KUCHING – Three Australian students were recently awarded a scholarship by the Reverse Colombo Plan Scholarship Fund to pursue a semester of their studies at Swinburne University of Technology Sarawak Campus.
The scholarship amounting to RM6,000 for each student were presented by Tuan Haji Hussain Taiban, the Registrar of Swinburne Sarawak, to Haylee Fogg, Troy Adam Clinton and Mahmoud Mamoun Shaikh Mahmoud Naser, at the campus on Friday, 21 November 2008.
“I would not have been able to be here if not for the scholarship,” said Clinton.
“The scholarship is really a big help,” said Fogg. “I won’t have been able to travel without it.”
The Reverse Colombo Plan Scholarship Fund was initiated by the Sarawak government in 2001, with Yayasan Sarawak as the secretariat, in appreciation to Australia for training hundreds of its students under the Colombo Plan.
The Colombo Plan was established in 1951 and focused on education, sponsored by Australia, Canada, Japan, New Zealand, the UK and the US for the benefit of all the countries of South and Southeast Asia.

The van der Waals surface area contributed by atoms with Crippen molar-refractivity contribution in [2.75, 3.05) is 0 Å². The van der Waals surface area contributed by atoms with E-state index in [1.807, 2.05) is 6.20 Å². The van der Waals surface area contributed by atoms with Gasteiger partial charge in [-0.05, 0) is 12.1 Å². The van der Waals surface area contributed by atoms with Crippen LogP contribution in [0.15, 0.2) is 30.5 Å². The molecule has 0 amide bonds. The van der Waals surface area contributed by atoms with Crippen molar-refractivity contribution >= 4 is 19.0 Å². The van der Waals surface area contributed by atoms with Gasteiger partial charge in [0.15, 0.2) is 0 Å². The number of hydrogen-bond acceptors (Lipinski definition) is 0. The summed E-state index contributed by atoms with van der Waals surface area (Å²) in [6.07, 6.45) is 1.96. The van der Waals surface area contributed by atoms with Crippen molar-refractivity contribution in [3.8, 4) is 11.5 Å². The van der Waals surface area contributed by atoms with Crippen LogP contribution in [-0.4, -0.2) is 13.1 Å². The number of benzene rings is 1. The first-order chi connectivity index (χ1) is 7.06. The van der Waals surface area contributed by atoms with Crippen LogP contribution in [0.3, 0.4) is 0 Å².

Each year, the Fund sponsors a number of students from various Australian universities from a semester up to a year to pursue their studies in Sarawak.
Since its inception, more than 20 Australian have done part of their studies in Sarawak.
On their study experience in Kuching, Fogg said: “There is a lot of opportunity to get involved in campus activities and there is a really good on-campus community culture here (in Swinburne Sarawak). We took part in the grand opening of the campus in August and sang ‘Negaraku’ in the choir.”
“To me this is the perfect study environment. In the five months I’ve been here I could concentrate more on my studies than I could back home,” added Clinton.
He said the student-lecturer ratio is much smaller “and that’s great. It was also the multi-cultural learning experience as well, not only with Malaysian students but also with students from other countries. So it was great hanging out with people from all over the world and listening to their opinions.”
Clinton opines that the learning environment at Swinburne Sarawak is also more supportive.
“We really enjoy the food here and we’ve also discovered that in Kuching every event must involve food,” said Fogg.
Clinton added that he has not cooked a meal in four months “because I eat out all the time”.
The three students will tour part of Southeast Asia in December before returning home to Melbourne.